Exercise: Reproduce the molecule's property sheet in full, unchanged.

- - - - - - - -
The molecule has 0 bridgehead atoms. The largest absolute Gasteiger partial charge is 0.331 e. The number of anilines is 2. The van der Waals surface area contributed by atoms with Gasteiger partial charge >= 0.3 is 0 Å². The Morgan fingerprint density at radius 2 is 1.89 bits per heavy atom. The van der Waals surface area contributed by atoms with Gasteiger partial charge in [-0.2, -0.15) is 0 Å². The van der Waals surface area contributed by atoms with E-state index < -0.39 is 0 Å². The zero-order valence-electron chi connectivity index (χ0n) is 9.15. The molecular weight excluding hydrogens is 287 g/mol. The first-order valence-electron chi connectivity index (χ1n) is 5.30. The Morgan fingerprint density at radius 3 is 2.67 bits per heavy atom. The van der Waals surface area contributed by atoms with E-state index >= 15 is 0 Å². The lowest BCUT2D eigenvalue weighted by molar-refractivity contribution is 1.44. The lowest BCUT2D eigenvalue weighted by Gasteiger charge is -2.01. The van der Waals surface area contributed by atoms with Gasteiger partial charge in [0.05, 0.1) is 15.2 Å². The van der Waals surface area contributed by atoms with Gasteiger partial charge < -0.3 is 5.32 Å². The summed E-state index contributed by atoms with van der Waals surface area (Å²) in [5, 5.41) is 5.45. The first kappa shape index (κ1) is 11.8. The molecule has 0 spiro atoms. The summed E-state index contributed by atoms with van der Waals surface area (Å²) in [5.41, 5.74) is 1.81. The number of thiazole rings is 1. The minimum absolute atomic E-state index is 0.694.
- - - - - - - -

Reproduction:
The molecule has 0 bridgehead atoms. The largest absolute Gasteiger partial charge is 0.331 e. The number of anilines is 2. The van der Waals surface area contributed by atoms with Gasteiger partial charge >= 0.3 is 0 Å². The Morgan fingerprint density at radius 2 is 1.89 bits per heavy atom. The van der Waals surface area contributed by atoms with Gasteiger partial charge in [-0.2, -0.15) is 0 Å². The van der Waals surface area contributed by atoms with E-state index < -0.39 is 0 Å². The zero-order valence-electron chi connectivity index (χ0n) is 9.15. The molecular weight excluding hydrogens is 287 g/mol. The first-order valence-electron chi connectivity index (χ1n) is 5.30. The Morgan fingerprint density at radius 3 is 2.67 bits per heavy atom. The van der Waals surface area contributed by atoms with E-state index >= 15 is 0 Å². The lowest BCUT2D eigenvalue weighted by molar-refractivity contribution is 1.44. The lowest BCUT2D eigenvalue weighted by Gasteiger charge is -2.01. The van der Waals surface area contributed by atoms with Gasteiger partial charge in [0.05, 0.1) is 15.2 Å². The van der Waals surface area contributed by atoms with Gasteiger partial charge < -0.3 is 5.32 Å². The summed E-state index contributed by atoms with van der Waals surface area (Å²) in [5, 5.41) is 5.45. The first kappa shape index (κ1) is 11.8. The molecule has 0 spiro atoms. The summed E-state index contributed by atoms with van der Waals surface area (Å²) in [5.41, 5.74) is 1.81. The number of thiazole rings is 1. The minimum absolute atomic E-state index is 0.694.